1. Leave off the compressor in keeping with the plantation salvage project theme. 
      2. Add lids to the top of the saddle tanks.  I was thinking of a simple styrene ovals, some sort of simulated hinges, and small wire handles.
      3. Leave the forward coupler loop in place, rather than cut it off and try to remount it.  I played around with some wood bits, and I should be able to glue these over the loop to give the old fellow the wooden bumpers that are more or less universal on the photos without interfering with operations.

      The after coupler gave me pause.  My original plan was to build a hook-and-loop into wooden end beams, then mount that to the hull.  As I thought about, though, I doubt that glue would hold it in place, and I really doubt the efficacy of using my handheld drill to bore through everything to hold in place with bolts.  I used some brass strip and small nuts and bolts to fashion a simple loop for my kids' version of this same loco, but that, while functional, was a bearcat to shape and to mount.  I am going to see if the hardware store has a small handle from the cabinetry section might work.  Failing that, my thought is to cut a hole in the hull, stick the tongue of LGB coupler into the hole, and secure that with a screw to a chunk of wood epoxied into place.  I cannot explore that option, though, until I see how much room those motors will take up!

      Needless to say, with all this cutting, patching, and gluing likely, I held off on the paint job.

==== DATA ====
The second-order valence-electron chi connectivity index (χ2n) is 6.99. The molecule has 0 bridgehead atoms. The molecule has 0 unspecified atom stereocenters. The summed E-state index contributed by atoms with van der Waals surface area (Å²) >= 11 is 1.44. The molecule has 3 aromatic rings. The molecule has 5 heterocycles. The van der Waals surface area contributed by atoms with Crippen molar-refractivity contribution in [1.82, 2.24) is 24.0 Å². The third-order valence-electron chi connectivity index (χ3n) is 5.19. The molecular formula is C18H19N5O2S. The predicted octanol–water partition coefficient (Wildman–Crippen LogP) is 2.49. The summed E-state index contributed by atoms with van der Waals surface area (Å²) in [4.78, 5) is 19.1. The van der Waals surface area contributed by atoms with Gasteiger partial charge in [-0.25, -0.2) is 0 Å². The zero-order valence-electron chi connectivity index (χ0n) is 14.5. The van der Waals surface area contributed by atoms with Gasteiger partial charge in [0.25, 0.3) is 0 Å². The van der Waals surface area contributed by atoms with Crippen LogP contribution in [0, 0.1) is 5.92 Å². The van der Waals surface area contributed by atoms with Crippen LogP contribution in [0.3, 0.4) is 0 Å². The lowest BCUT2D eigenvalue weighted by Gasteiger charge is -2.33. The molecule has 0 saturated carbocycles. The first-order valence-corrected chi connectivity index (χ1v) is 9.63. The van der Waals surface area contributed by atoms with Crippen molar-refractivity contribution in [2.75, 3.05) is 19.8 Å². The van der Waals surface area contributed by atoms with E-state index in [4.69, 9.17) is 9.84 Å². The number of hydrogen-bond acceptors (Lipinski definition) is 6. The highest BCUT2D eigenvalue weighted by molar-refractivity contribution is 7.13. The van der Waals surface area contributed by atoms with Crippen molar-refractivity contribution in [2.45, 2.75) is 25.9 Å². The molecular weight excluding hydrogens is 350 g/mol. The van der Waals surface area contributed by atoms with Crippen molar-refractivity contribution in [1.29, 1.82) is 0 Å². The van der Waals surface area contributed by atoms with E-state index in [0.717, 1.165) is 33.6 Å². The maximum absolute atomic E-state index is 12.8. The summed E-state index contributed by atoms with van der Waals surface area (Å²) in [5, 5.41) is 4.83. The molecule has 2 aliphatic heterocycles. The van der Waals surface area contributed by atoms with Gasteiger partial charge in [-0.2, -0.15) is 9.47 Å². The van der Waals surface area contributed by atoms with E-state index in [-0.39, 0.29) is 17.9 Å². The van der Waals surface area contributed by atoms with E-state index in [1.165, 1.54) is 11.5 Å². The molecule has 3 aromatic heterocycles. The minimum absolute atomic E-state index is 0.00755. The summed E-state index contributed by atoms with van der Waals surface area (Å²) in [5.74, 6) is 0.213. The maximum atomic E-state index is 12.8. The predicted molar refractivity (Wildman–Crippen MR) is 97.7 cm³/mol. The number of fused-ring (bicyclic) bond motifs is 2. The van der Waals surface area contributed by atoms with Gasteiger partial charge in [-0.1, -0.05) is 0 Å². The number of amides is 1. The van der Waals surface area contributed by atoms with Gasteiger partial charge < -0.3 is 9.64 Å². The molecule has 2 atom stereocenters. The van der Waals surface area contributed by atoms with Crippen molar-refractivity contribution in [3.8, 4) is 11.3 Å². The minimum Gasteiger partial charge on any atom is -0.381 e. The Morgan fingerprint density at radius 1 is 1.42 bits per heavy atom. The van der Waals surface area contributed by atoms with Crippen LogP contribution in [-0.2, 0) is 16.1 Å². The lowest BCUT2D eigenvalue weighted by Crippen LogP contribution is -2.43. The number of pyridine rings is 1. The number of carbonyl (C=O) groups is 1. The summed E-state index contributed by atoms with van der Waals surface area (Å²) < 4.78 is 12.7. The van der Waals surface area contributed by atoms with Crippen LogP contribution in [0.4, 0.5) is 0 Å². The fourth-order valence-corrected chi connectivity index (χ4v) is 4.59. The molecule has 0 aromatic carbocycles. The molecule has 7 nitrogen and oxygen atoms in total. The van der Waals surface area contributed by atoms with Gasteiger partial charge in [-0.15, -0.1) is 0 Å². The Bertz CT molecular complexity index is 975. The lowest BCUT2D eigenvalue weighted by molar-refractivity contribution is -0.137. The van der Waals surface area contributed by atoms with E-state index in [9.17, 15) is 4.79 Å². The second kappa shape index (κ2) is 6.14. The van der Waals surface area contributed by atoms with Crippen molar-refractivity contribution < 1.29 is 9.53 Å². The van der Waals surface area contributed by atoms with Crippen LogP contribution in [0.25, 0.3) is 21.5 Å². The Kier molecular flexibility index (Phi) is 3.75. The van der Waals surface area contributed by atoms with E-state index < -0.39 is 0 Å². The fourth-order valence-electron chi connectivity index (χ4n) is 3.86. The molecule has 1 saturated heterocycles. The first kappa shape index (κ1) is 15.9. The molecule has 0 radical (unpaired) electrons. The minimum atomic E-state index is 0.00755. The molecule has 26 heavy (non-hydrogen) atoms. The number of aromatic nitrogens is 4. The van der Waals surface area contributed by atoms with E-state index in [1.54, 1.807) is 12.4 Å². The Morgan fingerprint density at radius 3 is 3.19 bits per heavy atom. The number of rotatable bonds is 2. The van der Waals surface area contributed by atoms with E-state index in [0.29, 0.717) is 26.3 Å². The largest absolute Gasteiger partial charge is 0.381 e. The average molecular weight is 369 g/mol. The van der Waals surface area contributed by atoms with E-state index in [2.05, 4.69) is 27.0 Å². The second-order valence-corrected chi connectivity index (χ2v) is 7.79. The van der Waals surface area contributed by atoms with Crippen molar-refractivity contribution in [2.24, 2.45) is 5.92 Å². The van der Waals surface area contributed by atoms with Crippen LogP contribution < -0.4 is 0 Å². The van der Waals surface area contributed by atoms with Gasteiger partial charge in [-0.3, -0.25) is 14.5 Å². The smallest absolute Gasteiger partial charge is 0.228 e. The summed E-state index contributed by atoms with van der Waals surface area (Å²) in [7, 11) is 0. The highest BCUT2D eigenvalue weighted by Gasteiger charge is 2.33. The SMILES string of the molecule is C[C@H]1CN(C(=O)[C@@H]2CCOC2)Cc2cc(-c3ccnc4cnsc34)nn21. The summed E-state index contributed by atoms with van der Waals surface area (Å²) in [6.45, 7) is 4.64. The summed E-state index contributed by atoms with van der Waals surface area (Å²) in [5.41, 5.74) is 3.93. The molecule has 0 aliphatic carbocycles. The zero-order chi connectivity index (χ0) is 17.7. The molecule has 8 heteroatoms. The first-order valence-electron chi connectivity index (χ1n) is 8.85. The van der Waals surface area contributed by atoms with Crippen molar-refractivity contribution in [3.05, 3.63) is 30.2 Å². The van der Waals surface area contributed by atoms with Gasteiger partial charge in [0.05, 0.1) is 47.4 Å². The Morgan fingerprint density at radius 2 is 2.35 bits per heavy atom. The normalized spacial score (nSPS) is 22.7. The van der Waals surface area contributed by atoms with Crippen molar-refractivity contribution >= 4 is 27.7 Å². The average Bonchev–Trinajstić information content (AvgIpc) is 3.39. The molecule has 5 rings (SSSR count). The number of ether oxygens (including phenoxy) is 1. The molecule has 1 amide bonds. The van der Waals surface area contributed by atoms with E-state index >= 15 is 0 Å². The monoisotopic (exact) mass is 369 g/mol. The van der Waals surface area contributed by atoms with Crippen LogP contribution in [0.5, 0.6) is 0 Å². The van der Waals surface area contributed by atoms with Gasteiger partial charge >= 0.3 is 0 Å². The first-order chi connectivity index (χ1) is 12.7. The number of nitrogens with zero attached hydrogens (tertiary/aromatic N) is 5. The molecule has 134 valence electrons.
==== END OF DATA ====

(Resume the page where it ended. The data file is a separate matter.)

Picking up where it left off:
Sorry this is an incremental thing.  "Rooster" warned this would be more than slapping on some detail parts.  I had no idea how much more it would be!

      Thanks for you patience and ideas!

      Eric

    • November 24, 2018 4:14 PM EST
      • Kailua, HI
         
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      We crossed the modeling Rubicon...Little Thomas is in parts, most of which are soaking in water right now to loosen 40+ years of dirt and grime.  Oldest Daughter lent to to break him up and clean him up.  

      To be frank, I came close to pulling the plug on the project beyond repowering the old fellow; I even considered applying the yet-to-be-received motors for something else.  Kid-zilla enjoyed him as was, which seemed like a good rationale for modeling cowardice.  

      There is no turning back now with the old loco in parts...The former Triple O Little Thomas is coming back as the M&K Sugar Co.'s geared workhorse Komaka'iki.